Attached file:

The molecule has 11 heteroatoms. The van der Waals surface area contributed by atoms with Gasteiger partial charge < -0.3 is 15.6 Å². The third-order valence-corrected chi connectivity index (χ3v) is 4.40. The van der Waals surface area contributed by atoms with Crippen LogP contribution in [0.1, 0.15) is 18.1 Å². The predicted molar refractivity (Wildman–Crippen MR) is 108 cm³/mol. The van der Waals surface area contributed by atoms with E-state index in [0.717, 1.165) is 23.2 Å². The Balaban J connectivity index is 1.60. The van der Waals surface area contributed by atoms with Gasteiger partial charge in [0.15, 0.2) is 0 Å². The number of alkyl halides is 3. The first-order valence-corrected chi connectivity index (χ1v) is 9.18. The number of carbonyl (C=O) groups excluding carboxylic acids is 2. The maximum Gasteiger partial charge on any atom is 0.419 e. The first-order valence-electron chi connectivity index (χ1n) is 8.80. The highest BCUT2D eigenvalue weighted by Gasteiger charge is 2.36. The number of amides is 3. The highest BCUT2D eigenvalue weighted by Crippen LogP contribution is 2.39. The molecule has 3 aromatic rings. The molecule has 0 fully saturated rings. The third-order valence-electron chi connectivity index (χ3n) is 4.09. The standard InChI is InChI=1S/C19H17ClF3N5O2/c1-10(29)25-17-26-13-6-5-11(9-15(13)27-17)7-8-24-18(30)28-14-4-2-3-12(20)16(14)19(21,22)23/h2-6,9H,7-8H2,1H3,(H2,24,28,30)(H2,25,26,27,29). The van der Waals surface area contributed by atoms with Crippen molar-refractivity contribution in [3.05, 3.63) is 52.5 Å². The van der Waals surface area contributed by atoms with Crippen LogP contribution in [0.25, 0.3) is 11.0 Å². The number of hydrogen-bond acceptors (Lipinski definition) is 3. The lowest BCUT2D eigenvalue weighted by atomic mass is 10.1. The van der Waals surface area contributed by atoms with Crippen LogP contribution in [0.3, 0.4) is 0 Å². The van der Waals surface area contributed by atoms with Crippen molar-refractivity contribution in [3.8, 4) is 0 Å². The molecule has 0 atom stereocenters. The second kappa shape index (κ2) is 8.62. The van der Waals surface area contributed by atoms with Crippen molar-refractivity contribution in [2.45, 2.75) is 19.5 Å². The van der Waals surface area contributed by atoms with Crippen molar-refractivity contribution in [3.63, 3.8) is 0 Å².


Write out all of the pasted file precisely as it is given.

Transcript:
The molecule has 11 heteroatoms. The van der Waals surface area contributed by atoms with Gasteiger partial charge < -0.3 is 15.6 Å². The third-order valence-corrected chi connectivity index (χ3v) is 4.40. The van der Waals surface area contributed by atoms with Crippen LogP contribution in [0.1, 0.15) is 18.1 Å². The predicted molar refractivity (Wildman–Crippen MR) is 108 cm³/mol. The van der Waals surface area contributed by atoms with E-state index in [0.717, 1.165) is 23.2 Å². The Balaban J connectivity index is 1.60. The van der Waals surface area contributed by atoms with Gasteiger partial charge in [0.15, 0.2) is 0 Å². The number of alkyl halides is 3. The first-order valence-corrected chi connectivity index (χ1v) is 9.18. The number of carbonyl (C=O) groups excluding carboxylic acids is 2. The maximum Gasteiger partial charge on any atom is 0.419 e. The first-order valence-electron chi connectivity index (χ1n) is 8.80. The highest BCUT2D eigenvalue weighted by Gasteiger charge is 2.36. The number of amides is 3. The highest BCUT2D eigenvalue weighted by Crippen LogP contribution is 2.39. The molecule has 3 aromatic rings. The molecule has 0 fully saturated rings. The third-order valence-electron chi connectivity index (χ3n) is 4.09. The standard InChI is InChI=1S/C19H17ClF3N5O2/c1-10(29)25-17-26-13-6-5-11(9-15(13)27-17)7-8-24-18(30)28-14-4-2-3-12(20)16(14)19(21,22)23/h2-6,9H,7-8H2,1H3,(H2,24,28,30)(H2,25,26,27,29). The van der Waals surface area contributed by atoms with Crippen molar-refractivity contribution in [3.05, 3.63) is 52.5 Å². The van der Waals surface area contributed by atoms with Crippen LogP contribution in [0.25, 0.3) is 11.0 Å². The number of hydrogen-bond acceptors (Lipinski definition) is 3. The lowest BCUT2D eigenvalue weighted by atomic mass is 10.1. The van der Waals surface area contributed by atoms with Crippen LogP contribution in [0.3, 0.4) is 0 Å². The van der Waals surface area contributed by atoms with Crippen molar-refractivity contribution in [3.8, 4) is 0 Å². The molecule has 0 atom stereocenters. The second kappa shape index (κ2) is 8.62. The van der Waals surface area contributed by atoms with Crippen molar-refractivity contribution in [2.45, 2.75) is 19.5 Å². The van der Waals surface area contributed by atoms with Crippen molar-refractivity contribution in [3.63, 3.8) is 0 Å².